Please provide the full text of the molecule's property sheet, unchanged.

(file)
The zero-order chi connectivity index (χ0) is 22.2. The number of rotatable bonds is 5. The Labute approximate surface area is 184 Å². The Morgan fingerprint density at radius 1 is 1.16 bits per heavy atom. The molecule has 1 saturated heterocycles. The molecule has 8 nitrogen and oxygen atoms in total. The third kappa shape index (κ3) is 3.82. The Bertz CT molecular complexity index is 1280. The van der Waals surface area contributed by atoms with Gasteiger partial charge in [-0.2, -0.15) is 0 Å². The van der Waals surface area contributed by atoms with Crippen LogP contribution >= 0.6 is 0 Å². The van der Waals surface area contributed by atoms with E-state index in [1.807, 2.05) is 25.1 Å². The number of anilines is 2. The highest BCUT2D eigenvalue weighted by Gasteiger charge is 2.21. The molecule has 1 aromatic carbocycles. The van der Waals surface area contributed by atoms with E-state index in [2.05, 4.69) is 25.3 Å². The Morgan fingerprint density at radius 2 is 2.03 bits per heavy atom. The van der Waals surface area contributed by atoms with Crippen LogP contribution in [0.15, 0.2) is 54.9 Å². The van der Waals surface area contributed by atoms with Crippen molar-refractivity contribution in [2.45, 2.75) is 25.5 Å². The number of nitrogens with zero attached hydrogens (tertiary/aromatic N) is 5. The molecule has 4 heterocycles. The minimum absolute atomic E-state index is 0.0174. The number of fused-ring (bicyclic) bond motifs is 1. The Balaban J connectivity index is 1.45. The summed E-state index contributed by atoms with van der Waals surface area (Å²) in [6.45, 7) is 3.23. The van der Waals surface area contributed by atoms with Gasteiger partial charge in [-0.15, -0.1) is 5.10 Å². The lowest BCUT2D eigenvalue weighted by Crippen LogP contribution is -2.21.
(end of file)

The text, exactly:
The zero-order chi connectivity index (χ0) is 22.2. The number of rotatable bonds is 5. The Labute approximate surface area is 184 Å². The Morgan fingerprint density at radius 1 is 1.16 bits per heavy atom. The molecule has 1 saturated heterocycles. The molecule has 8 nitrogen and oxygen atoms in total. The third kappa shape index (κ3) is 3.82. The Bertz CT molecular complexity index is 1280. The van der Waals surface area contributed by atoms with Gasteiger partial charge in [-0.2, -0.15) is 0 Å². The van der Waals surface area contributed by atoms with Crippen LogP contribution >= 0.6 is 0 Å². The van der Waals surface area contributed by atoms with E-state index in [1.807, 2.05) is 25.1 Å². The number of anilines is 2. The highest BCUT2D eigenvalue weighted by Gasteiger charge is 2.21. The molecule has 1 aromatic carbocycles. The van der Waals surface area contributed by atoms with E-state index in [2.05, 4.69) is 25.3 Å². The Morgan fingerprint density at radius 2 is 2.03 bits per heavy atom. The van der Waals surface area contributed by atoms with Crippen LogP contribution in [0.15, 0.2) is 54.9 Å². The van der Waals surface area contributed by atoms with Crippen molar-refractivity contribution in [2.45, 2.75) is 25.5 Å². The number of nitrogens with zero attached hydrogens (tertiary/aromatic N) is 5. The molecule has 4 heterocycles. The minimum absolute atomic E-state index is 0.0174. The number of fused-ring (bicyclic) bond motifs is 1. The Balaban J connectivity index is 1.45. The summed E-state index contributed by atoms with van der Waals surface area (Å²) in [6.45, 7) is 3.23. The van der Waals surface area contributed by atoms with Gasteiger partial charge in [-0.15, -0.1) is 5.10 Å². The lowest BCUT2D eigenvalue weighted by Crippen LogP contribution is -2.21.